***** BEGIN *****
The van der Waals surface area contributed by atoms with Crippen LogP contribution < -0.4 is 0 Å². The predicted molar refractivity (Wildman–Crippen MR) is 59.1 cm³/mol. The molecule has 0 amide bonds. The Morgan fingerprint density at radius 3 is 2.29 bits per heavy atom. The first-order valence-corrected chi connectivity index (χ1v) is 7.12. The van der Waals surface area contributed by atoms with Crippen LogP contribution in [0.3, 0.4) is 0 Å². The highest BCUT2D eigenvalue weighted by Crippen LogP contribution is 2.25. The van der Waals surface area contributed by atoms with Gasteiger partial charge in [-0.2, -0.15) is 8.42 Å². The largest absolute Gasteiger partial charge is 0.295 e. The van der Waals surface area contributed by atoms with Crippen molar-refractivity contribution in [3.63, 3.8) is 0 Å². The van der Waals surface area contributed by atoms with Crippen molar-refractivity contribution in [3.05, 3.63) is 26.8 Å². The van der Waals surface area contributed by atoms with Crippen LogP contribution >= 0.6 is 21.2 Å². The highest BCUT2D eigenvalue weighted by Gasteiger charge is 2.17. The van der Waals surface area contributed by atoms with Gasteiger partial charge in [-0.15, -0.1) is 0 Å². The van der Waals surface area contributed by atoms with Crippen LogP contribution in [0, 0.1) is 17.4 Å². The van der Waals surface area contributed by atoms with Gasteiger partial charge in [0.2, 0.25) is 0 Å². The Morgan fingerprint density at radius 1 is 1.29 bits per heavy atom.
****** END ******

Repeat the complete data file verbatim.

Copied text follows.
The van der Waals surface area contributed by atoms with Crippen LogP contribution < -0.4 is 0 Å². The predicted molar refractivity (Wildman–Crippen MR) is 59.1 cm³/mol. The molecule has 0 amide bonds. The Morgan fingerprint density at radius 3 is 2.29 bits per heavy atom. The first-order valence-corrected chi connectivity index (χ1v) is 7.12. The van der Waals surface area contributed by atoms with Crippen LogP contribution in [0.3, 0.4) is 0 Å². The highest BCUT2D eigenvalue weighted by Crippen LogP contribution is 2.25. The van der Waals surface area contributed by atoms with Gasteiger partial charge in [-0.2, -0.15) is 8.42 Å². The largest absolute Gasteiger partial charge is 0.295 e. The van der Waals surface area contributed by atoms with Crippen molar-refractivity contribution in [3.63, 3.8) is 0 Å². The van der Waals surface area contributed by atoms with Crippen molar-refractivity contribution in [3.05, 3.63) is 26.8 Å². The van der Waals surface area contributed by atoms with Crippen LogP contribution >= 0.6 is 21.2 Å². The highest BCUT2D eigenvalue weighted by Gasteiger charge is 2.17. The van der Waals surface area contributed by atoms with Gasteiger partial charge in [-0.15, -0.1) is 0 Å². The van der Waals surface area contributed by atoms with Crippen LogP contribution in [0, 0.1) is 17.4 Å². The van der Waals surface area contributed by atoms with Gasteiger partial charge in [0.2, 0.25) is 0 Å². The Morgan fingerprint density at radius 1 is 1.29 bits per heavy atom.